Alice, you're in Wonderland.

Afternoon tea

Afternoon tea

"Coffee should be two things: black as my heart and hot as hell." 

-Unknown

"Coffee should be two things: black as my heart and hot as hell."

-Unknown


February 12, 2014

It’s like Vida can read my mind :( 

February 12, 2014

It’s like Vida can read my mind :( 

(Source: rantwriteread)

Personal

People have been asking me the question “are you okay?” a lot lately. Even if it’s just out of curiosity (I probably looked like shit from crying my eyes out) or genuine concern… I still don’t know how to answer that question. I feel fine, I look the same, and I’m still me but something feels—off. To the people that loved me when I couldn’t love myself, thank you. I will never forget. 

afp-photo:

PHILIPPINES, TACLOBAN : Residents and survivors of Super Typhoon Haiyan decorate a giant lantern amongst the debris from destroyed houses in the coastal area of Tacloban, Leyte province, on December 24, 2013, on the eve of Christmas. Philippine survivors of one of the strongest typhoons to hit land defiantly got ready December 24, to celebrate Christmas atop their ruined communities. Haiyan’s ferocious 315 kilometres (195 miles) an hour winds flattened the gritty neighbourhood on Tacloban’s coast, called Magallanes, then swept up everything else with giant waves in a day of terror on November 8. AFP PHOTO / TED ALJIBE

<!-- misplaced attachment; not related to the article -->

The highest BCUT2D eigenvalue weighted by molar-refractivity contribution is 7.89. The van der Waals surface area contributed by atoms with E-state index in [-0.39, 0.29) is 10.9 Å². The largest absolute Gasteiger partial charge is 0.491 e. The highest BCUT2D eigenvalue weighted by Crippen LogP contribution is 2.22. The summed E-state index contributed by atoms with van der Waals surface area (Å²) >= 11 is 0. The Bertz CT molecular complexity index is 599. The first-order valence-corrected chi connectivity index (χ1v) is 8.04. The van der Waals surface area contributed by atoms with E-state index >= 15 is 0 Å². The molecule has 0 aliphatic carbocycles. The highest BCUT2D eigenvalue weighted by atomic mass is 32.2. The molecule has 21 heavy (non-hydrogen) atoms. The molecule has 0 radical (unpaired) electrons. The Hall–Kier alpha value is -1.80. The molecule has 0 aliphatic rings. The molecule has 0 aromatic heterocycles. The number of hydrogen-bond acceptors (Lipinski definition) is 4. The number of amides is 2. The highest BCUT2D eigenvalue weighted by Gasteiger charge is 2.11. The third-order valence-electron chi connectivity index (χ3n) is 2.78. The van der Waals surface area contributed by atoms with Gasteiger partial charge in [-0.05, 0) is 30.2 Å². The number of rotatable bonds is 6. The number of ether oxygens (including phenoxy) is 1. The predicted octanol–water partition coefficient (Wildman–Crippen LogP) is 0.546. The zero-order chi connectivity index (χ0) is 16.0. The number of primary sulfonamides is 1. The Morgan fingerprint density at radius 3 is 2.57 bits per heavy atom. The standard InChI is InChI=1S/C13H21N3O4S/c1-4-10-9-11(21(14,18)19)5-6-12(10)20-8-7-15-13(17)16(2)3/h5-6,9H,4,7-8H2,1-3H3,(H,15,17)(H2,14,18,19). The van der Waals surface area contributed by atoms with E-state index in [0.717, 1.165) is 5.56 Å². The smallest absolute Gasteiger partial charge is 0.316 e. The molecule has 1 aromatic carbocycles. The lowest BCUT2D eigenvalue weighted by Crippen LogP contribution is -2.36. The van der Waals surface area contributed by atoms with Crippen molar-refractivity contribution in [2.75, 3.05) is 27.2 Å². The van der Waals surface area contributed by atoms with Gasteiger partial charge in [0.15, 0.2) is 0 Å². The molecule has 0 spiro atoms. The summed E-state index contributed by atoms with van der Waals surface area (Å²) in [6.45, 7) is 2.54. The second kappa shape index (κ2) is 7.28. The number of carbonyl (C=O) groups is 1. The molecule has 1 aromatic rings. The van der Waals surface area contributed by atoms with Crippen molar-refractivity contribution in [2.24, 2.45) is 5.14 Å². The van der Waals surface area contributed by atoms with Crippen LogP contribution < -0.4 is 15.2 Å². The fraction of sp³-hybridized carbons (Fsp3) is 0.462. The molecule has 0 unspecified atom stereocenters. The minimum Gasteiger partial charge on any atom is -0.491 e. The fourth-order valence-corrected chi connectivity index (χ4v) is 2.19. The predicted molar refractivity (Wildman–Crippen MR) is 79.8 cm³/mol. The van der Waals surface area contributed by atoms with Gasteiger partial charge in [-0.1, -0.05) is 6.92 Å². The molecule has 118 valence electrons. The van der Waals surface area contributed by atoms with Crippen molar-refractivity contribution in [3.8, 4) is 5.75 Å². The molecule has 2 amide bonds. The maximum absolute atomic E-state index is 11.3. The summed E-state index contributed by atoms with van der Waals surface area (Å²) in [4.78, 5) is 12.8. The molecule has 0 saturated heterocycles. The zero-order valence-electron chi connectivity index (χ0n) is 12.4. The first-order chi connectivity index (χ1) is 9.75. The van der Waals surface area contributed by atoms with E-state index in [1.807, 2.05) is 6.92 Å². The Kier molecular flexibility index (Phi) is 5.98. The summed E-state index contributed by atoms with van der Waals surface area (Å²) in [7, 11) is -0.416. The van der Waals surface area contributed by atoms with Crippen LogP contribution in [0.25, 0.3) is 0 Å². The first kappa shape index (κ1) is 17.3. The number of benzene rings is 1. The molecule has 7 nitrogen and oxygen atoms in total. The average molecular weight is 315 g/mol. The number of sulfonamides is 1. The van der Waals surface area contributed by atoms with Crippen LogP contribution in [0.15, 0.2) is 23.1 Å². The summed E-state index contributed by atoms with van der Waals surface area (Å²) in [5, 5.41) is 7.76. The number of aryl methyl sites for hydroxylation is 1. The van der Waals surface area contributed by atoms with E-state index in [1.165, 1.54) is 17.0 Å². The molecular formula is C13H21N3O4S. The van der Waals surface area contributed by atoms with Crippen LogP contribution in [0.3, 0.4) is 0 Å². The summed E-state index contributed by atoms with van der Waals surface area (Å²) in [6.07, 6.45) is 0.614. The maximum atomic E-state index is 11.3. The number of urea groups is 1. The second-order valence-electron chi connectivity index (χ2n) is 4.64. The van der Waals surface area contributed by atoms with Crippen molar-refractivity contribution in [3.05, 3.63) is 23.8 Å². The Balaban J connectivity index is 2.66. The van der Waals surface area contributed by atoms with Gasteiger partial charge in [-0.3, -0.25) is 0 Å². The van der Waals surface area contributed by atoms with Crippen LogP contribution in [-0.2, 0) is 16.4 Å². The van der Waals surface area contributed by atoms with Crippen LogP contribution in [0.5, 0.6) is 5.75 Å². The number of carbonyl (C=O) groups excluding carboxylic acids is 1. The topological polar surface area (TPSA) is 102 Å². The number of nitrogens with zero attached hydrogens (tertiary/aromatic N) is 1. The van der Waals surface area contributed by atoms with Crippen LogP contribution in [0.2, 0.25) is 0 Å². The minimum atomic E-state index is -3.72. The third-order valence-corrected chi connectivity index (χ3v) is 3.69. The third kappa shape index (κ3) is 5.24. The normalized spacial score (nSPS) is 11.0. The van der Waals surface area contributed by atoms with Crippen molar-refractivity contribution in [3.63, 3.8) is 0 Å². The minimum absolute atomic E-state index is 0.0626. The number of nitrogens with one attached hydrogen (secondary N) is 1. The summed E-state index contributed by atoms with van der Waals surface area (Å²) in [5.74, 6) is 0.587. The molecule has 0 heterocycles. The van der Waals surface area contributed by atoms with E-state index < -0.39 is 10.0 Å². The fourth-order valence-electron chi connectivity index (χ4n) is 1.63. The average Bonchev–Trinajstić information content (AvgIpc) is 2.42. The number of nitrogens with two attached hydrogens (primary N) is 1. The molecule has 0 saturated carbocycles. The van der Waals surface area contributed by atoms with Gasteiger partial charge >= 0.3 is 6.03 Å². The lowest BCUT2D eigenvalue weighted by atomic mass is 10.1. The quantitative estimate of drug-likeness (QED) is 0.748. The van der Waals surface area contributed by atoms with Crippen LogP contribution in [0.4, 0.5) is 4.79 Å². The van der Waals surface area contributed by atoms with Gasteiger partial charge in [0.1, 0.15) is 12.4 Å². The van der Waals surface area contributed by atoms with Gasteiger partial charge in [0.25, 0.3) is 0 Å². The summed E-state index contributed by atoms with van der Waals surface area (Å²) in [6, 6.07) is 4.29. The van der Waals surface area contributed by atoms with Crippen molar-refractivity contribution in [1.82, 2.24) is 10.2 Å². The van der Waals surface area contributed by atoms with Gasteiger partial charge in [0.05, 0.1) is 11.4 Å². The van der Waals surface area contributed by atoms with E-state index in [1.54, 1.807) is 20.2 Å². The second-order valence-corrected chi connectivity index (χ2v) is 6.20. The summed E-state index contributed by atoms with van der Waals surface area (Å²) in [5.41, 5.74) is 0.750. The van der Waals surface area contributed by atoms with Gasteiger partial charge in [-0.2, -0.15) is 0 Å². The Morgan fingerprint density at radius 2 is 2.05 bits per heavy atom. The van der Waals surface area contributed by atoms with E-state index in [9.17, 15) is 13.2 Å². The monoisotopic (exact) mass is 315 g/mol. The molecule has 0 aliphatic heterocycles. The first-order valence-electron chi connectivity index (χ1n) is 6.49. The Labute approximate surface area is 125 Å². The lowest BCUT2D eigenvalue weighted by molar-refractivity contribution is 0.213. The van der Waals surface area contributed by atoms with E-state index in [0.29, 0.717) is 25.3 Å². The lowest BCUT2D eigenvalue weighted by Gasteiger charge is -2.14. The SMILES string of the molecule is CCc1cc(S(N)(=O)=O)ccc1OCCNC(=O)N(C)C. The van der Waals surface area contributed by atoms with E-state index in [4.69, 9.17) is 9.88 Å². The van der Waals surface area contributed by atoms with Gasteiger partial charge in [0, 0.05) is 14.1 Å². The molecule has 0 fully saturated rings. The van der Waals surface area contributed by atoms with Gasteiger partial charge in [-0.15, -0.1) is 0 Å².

It’s been a little over two months since the typhoon that changed my life struck. I still get nightmares and cry myself to sleep at night. It’s hard to stay strong when you’re falling apart on the inside. 

afp-photo:

PHILIPPINES, TACLOBAN : Residents and survivors of Super Typhoon Haiyan decorate a giant lantern amongst the debris from destroyed houses in the coastal area of Tacloban, Leyte province, on December 24, 2013, on the eve of Christmas. Philippine survivors of one of the strongest typhoons to hit land defiantly got ready December 24, to celebrate Christmas atop their ruined communities. Haiyan’s ferocious 315 kilometres (195 miles) an hour winds flattened the gritty neighbourhood on Tacloban’s coast, called Magallanes, then swept up everything else with giant waves in a day of terror on November 8. AFP PHOTO / TED ALJIBE

It’s been a little over two months since the typhoon that changed my life struck. I still get nightmares and cry myself to sleep at night. It’s hard to stay strong when you’re falling apart on the inside.